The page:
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Math Help - Proof

  1. #1
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    Proof

    I was wondering whether someone could come up with the proof of this exercise I set myself:

    We have four different types of triangles to play with (unlimited amounts of each):

    one triangle which has 3 sides of length 1
    one triangle which has 2 sides of length 1 and one of length square root 2
    one triangle which has 2 sides of length square root 2 and one of side length 1
    one triangle which has 3 sides of length square root 2

    When I assumble 4 triangles together, what is the maximum amout of irregular tetrahedron (3-D shape) I can form. And what is the proof to make sure I have found the maximum?

    My answer so far is:

    Using:

    4 triangles the same shape ----- you can make 2 irregular tetrahedrons.
    3 triangles the same shape----- you can make 2 irregular tetrahedrons.
    2 the same + 2 same (but different to the 2 others) ---- you can make 1 irregular tetrahedron.
    2 the same + 2 different --- you can make 3 irregular tetrahedrons (I'm not sure on this one)
    0 different ---- obviously 0 irregular tetrahedron.

    Does this make any sense?
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  2. #2
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    Hello, Natasha!

    A fascinating problem . . . but I don't understand your answers.

    We have four different types of triangles to play with (unlimited amounts of each):

    a triangle which has 3 sides of length 1
    a triangle which has 2 sides of length 1 and one of length square root 2
    a triangle which has 2 sides of length square root 2 and one of side length 1
    a triangle which has 3 sides of length square root 2

    When I assemble 4 triangles, what is the maximum number of irregular tetrahedrons I can form?
    And what is the proof to make sure I have found the maximum?


    My answer so far is:

    Using 4 triangles the same shape ----- you can make 2 irregular tetrahedrons. ??
    Are you sure you understand "irregular"?

    A regular tetrahedron has all four faces congruent.
    . . It is composed of four equilateral triangles.
    And these are not counted.

    Using 4 triangles of the same shape, you may or may not get a tetrahedron.

    Here are the four shapes
    Code:
                          *
              *           * *    _
             * *          *   * √2
            *   * 1       *     *
           *  E1 *        *   R   *
          * * * * *       * * * * * *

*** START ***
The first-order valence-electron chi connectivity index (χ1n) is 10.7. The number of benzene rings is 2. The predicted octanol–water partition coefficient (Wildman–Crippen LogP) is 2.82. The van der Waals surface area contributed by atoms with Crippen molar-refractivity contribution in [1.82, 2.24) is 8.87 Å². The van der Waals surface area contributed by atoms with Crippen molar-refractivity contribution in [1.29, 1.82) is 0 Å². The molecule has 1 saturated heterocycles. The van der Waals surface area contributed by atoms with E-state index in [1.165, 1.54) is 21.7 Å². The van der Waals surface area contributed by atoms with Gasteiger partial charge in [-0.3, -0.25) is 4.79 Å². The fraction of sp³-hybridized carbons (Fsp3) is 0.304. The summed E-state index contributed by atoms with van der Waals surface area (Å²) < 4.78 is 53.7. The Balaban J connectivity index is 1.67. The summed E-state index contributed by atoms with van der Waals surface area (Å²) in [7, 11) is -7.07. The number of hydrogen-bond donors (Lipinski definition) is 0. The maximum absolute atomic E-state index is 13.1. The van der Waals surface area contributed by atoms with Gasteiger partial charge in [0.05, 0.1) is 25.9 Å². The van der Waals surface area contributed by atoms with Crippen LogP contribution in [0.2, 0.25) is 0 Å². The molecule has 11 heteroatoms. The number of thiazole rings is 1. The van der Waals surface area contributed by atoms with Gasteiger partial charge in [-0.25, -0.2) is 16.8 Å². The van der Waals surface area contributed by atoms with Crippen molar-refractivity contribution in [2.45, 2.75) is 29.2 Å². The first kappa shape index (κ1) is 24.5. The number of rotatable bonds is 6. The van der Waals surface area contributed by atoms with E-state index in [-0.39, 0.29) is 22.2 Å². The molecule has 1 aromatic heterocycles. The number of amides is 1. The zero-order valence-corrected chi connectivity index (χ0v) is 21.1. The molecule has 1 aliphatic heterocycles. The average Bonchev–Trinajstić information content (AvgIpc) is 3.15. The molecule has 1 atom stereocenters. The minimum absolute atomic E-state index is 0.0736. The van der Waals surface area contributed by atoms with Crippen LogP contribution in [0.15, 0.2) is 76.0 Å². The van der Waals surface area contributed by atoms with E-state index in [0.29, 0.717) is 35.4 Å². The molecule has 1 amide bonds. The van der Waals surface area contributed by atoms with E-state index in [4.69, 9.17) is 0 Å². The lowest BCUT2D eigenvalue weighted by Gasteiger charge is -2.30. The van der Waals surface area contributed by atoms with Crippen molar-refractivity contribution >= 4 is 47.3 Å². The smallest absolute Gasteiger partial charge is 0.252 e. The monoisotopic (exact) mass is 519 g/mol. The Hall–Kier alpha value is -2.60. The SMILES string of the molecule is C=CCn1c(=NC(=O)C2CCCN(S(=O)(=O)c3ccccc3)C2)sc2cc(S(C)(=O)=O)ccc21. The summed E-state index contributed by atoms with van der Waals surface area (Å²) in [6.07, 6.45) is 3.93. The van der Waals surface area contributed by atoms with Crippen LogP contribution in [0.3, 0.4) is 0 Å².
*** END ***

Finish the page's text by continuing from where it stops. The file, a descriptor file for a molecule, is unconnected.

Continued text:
1                1
    
    
             *                *
                             * *
            * *   _         *   *   _
                 √2        *     * √2
           * I *          *   E2  *
                         *         *
          * * * *       * * * *_* * *
             1                √2
    I've named the first and last triangles "E" for Equilateral.
    The second is "R" for Right triangle.
    The third is "I" for Isosceles.

    The best approach is to make cardboard triangles and play with them.
    . . I have done this . . . I suggest you do the same.

    Here's what I've come up with:

    two E1's and two R's
    one E1 and three I's
    one E1, two R's and one I
    one R, two I's and one E2
    three R's and one E2
    two R's and two I's
    two I's and 2 E2's
    four I's


    I hope I didn't miss any . . .

    And please don't ask me to draw the tetrahedrons!
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  3. #3
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    Quote Originally Posted by Soroban
    Hello, Natasha!

    A fascinating problem . . . but I don't understand your answers.


    Are you sure you understand "irregular"?

    A regular tetrahedron has all four faces congruent.
    . . It is composed of four equilateral triangles.
    And these are not counted.

    Using 4 triangles of the same shape, you may or may not get a tetrahedron.

    Here are the four shapes
    Code:
                          *
              *           * *    _
             * *          *   * √2
            *   * 1       *     *
           *  E1 *        *   R   *
          * * * * *       * * * * * * 
              1                1
    
    
             *                *
                             * *
            * *   _         *   *   _
                 √2        *     * √2
           * I *          *   E2  *
                         *         *
          * * * *       * * * *_* * *
             1                √2
    I've named the first and last triangles "E" for Equilateral.
    The second is "R" for Right triangle.
    The third is "I" for Isosceles.

    The best approach is to make cardboard triangles and play with them.
    . . I have done this . . . I suggest you do the same.

    Here's what I've come up with:

    two E1's and two R's
    one E1 and three I's
    one E1, two R's and one I
    one R, two I's and one E2
    three R's and one E2
    two R's and two I's
    two I's and 2 E2's
    four I's


    I hope I didn't miss any . . .

    And please don't ask me to draw the tetrahedrons!
    That's great thanks Soroban. My lecturer told me we can get 10, but I'm sure he is wrong (during the year he got similar problems wrong ) So I bet he is wrong again this time.
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  4. #4
    Super Member malaygoel's Avatar
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    Quote Originally Posted by Soroban
    Using 4 triangles of the same shape, you may or may not get a tetrahedron.